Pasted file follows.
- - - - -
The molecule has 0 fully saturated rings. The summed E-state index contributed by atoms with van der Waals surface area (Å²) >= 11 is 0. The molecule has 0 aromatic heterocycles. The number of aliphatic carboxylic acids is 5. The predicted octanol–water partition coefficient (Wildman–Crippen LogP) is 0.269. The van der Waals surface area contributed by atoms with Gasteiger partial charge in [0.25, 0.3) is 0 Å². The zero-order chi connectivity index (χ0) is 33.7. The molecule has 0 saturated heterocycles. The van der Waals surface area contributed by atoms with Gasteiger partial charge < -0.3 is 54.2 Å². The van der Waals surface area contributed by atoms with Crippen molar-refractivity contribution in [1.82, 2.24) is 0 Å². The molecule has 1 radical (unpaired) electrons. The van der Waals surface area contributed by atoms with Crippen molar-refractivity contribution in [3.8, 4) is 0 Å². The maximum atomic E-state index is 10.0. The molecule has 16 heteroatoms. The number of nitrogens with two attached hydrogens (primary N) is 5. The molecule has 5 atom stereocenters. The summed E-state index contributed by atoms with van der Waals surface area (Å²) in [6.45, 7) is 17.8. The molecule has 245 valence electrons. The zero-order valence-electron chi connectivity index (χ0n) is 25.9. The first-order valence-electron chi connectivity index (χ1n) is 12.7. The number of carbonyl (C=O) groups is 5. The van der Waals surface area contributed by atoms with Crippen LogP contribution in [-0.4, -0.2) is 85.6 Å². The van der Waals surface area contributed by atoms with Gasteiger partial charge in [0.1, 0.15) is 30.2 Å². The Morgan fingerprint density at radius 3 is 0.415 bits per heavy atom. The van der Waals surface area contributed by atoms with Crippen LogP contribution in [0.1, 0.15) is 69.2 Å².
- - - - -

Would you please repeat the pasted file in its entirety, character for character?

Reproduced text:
The molecule has 0 fully saturated rings. The summed E-state index contributed by atoms with van der Waals surface area (Å²) >= 11 is 0. The molecule has 0 aromatic heterocycles. The number of aliphatic carboxylic acids is 5. The predicted octanol–water partition coefficient (Wildman–Crippen LogP) is 0.269. The van der Waals surface area contributed by atoms with Gasteiger partial charge in [0.25, 0.3) is 0 Å². The zero-order chi connectivity index (χ0) is 33.7. The molecule has 0 saturated heterocycles. The van der Waals surface area contributed by atoms with Gasteiger partial charge < -0.3 is 54.2 Å². The van der Waals surface area contributed by atoms with Crippen molar-refractivity contribution in [1.82, 2.24) is 0 Å². The molecule has 1 radical (unpaired) electrons. The van der Waals surface area contributed by atoms with Crippen molar-refractivity contribution in [3.8, 4) is 0 Å². The maximum atomic E-state index is 10.0. The molecule has 16 heteroatoms. The number of nitrogens with two attached hydrogens (primary N) is 5. The molecule has 5 atom stereocenters. The summed E-state index contributed by atoms with van der Waals surface area (Å²) in [6.45, 7) is 17.8. The molecule has 245 valence electrons. The zero-order valence-electron chi connectivity index (χ0n) is 25.9. The first-order valence-electron chi connectivity index (χ1n) is 12.7. The number of carbonyl (C=O) groups is 5. The van der Waals surface area contributed by atoms with Crippen LogP contribution in [-0.4, -0.2) is 85.6 Å². The van der Waals surface area contributed by atoms with Gasteiger partial charge in [0.1, 0.15) is 30.2 Å². The Morgan fingerprint density at radius 3 is 0.415 bits per heavy atom. The van der Waals surface area contributed by atoms with Crippen LogP contribution in [0.1, 0.15) is 69.2 Å².